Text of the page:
by: Darrell Mozingo
This post was originally submitted to The Great Devlicio.us Giveaway
December 2006 was a low point. The company had lost some good developers, projects were stalling, morale was low, and the outlook simply wasn't good. It was the usual story, probably heard thousands of times before and still lived by thousands more: cowboy coding in continuous crunch mode. Page behind line counts were climbing into the mid four digits and the simplest changes had huge rippling effects across not only the current project, but other systems that were so tightly coupled together they were all fused at the hip. I was in the process of flirting with a few other companies at the time too, but after realizing I didn't want an almost hour drive each way every day, I decided to stay and try to help turn things around.
Coincidentally, something also changed in management around this time – perhaps they saw the sharp morale decline in recent months, or read an article that got them thinking, or who knows – and they too decided things had to change. So, the first step was talking them into getting us some quality training, and not just the ‘ol Advanced ASP.NET training, but some more basic and helpful training, like Object-Oriented Design & Analysis. They agreed, and everyone was thrilled afterwards. We saw all of our current pain points laid out with corresponding ways to counter them using solid OO designs and techniques over the week long course. Sure we all had our OO classes in college, but we'd never really seen how to properly apply them to business applications. First thing after the training, both management and all the developers sat down to lay some new ground work for our future course.
Books were ordered to rebuild our then defunct library, including plenty of juicy OOD books and some old McConnell classics. Online articles started getting sent around between developers for more reading. We started pushing back on clients (who were, in a way, internal clients) to give us time for development. Management loosened the budget for new hardware and software. Things started looking great, and it all happened in only a few months time. It was amazing. Sure, there were still things that needed to change, but we were definitely heading in the right direction.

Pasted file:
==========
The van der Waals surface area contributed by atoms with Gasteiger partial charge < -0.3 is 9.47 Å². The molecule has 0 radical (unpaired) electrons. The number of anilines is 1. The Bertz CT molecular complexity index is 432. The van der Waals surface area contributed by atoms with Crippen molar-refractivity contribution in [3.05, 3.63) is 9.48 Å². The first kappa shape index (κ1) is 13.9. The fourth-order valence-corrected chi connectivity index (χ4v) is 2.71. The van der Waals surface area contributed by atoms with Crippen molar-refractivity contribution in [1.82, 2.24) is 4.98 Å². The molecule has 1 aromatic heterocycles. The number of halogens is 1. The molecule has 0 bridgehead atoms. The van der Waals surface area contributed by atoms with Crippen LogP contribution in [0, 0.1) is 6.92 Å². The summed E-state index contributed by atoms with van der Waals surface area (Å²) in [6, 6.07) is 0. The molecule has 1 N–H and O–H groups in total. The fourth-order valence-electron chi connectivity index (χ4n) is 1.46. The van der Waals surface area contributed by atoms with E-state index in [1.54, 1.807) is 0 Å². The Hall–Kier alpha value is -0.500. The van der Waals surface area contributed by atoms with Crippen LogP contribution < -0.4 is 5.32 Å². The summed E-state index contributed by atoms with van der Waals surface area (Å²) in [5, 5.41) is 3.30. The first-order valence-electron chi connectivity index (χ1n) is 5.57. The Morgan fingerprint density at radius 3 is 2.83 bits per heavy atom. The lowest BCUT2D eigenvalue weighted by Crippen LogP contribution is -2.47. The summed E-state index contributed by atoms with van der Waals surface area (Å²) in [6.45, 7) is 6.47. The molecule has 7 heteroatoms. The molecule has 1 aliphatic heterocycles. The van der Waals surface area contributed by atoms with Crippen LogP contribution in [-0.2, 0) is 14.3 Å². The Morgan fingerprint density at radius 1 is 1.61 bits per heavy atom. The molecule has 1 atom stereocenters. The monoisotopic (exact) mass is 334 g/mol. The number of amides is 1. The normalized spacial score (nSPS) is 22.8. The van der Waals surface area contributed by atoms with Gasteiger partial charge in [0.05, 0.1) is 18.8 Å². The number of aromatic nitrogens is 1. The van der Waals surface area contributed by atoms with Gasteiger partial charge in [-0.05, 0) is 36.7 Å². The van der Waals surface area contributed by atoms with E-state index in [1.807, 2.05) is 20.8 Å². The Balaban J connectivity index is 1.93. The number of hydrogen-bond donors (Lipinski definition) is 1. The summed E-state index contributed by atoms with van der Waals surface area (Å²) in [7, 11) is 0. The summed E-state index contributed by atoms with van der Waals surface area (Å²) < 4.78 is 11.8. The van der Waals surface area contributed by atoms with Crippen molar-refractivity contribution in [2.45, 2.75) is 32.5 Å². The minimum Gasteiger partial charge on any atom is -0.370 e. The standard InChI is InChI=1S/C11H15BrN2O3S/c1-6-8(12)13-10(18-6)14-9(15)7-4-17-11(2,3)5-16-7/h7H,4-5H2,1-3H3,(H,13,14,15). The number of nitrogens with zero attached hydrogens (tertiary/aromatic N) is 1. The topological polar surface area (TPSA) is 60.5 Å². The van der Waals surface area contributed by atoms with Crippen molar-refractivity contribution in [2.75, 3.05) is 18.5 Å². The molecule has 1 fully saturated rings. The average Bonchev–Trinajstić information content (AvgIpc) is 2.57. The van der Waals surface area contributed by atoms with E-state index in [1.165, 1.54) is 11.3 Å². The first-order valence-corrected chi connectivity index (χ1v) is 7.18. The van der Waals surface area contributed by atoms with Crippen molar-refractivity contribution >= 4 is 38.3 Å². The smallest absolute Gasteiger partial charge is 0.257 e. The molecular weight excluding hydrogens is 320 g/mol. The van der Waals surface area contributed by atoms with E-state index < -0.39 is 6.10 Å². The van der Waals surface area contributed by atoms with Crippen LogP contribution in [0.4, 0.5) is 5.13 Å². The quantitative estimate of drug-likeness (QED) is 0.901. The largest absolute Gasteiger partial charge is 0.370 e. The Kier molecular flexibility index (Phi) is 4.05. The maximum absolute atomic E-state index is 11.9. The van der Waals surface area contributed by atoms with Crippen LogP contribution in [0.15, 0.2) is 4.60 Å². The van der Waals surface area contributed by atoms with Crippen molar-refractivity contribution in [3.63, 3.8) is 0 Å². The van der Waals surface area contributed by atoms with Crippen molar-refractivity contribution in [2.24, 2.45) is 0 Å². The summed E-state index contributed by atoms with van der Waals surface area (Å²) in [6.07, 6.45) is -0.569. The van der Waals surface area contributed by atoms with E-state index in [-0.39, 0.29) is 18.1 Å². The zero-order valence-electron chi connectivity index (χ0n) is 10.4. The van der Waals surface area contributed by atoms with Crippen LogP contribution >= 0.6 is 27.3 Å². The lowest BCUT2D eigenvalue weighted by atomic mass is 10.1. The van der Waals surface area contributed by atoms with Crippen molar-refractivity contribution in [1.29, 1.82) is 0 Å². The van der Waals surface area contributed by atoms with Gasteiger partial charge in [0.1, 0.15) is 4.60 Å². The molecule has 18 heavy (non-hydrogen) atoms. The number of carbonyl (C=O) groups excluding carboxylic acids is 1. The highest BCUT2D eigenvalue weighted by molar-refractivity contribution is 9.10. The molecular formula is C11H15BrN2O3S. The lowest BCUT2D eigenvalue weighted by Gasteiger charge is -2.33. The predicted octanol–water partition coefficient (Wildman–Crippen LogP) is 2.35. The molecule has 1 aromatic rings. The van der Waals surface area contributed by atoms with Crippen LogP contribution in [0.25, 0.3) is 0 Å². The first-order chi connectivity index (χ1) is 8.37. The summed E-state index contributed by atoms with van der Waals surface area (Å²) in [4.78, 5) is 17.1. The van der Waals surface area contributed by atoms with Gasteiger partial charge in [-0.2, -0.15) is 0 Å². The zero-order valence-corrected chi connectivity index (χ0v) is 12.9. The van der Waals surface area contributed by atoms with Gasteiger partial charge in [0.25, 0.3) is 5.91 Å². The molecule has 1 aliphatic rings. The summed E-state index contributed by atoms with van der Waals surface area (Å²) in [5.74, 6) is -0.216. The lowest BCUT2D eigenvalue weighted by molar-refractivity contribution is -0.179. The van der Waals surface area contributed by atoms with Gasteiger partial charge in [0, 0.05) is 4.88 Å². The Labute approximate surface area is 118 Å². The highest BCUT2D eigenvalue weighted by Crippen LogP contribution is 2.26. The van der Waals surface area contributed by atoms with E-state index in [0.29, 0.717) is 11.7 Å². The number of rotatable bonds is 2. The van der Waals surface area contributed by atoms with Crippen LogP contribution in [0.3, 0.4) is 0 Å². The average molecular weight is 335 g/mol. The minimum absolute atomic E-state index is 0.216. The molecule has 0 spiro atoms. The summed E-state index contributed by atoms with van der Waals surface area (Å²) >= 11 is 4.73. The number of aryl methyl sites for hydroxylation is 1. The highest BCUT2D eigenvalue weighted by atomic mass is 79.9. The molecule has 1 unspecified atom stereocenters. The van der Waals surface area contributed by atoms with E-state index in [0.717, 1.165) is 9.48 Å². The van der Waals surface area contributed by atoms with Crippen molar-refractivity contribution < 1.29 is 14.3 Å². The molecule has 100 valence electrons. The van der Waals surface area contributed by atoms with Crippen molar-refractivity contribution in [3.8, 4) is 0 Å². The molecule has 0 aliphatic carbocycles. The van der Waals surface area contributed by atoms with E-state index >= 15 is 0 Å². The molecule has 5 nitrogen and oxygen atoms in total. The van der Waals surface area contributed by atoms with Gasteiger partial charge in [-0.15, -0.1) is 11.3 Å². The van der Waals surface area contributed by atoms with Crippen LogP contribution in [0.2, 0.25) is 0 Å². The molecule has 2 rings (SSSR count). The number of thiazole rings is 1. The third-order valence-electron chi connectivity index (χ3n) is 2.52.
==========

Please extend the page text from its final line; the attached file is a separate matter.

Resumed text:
Before "the transformation" had even began, several of our internal clients had been wanting complete new systems (some were still running classic ASP, some had completely changed their business model, etc), but they weren't quite ready yet. So we kept chewing on existing work that needed done. For almost a year afterwards we tried the various techniques we learned, along with some new ones, on existing projects and several smaller new ones. OR/M's, small scale unit testing, decoupling, CI, and more were all being tried and accepted within the teams. With these large, green field, development projects looming ever closer, though, we were still hitting pain points using these new techniques. Clients weren't completely happy, and there was still something just not sitting right with us developers.
One of the newer developers – not junior, just new- had been looking into adopting RUP at his old company. IBM agreed to come in for a quick one day assessment of our current lifecycle process, where they'd sit down and talk with our clients too, and give us suggestions for improvement (sales pitch, anyone?). When they gave their review, though, it hit me like a ton of bricks. We were using good development techniques, sure, but inside an almost pure waterfall structure. We all knew waterfall wasn't the way to go, but we were totally wearing blinders to the fact that we were even doing it. Whoops! Oddly enough, IBM pushed a very agile form of RUP on us afterwards, so we took a look.
Since then, some teams have adopted a more formal RUP framework, while others, like mine, have gone with styles leaning heavily towards agile. I'd done tons of reading for quite awhile, and a bit of playing in my off time, with test driven development, so I pitched it along with the new ASP.NET MVC framework, and they took it. The team I'm on is small, with only two other developers working on a large, green field payroll application, so acceptance is usually easier to get.
We're now on iteration 3, developing in a completely test-driven way (though we still catch ourselves doing some test-after-development, but we're working on it!), delivering functioning software to the users a little bit at a time using as "many practices" from the ALT.NET community as we can. We're not completely agile – we're not really doing user stories and planning as, say, an XP team would, but I'm sure we'll fall into that eventually. One piece at a time we're converting over. We're also very interested in BDD and DDD, too, and are looking into it while adopting some of those practice's lower hanging fruit.
So far our users are thrilled with the software, we're very happy with the design and testing being built around it, and I'm absolutely loving my job again. We've come a long way in a relatively short amount of time, and things continue to get better every day. To think, I almost quit.
07-07-2008 1:07 AM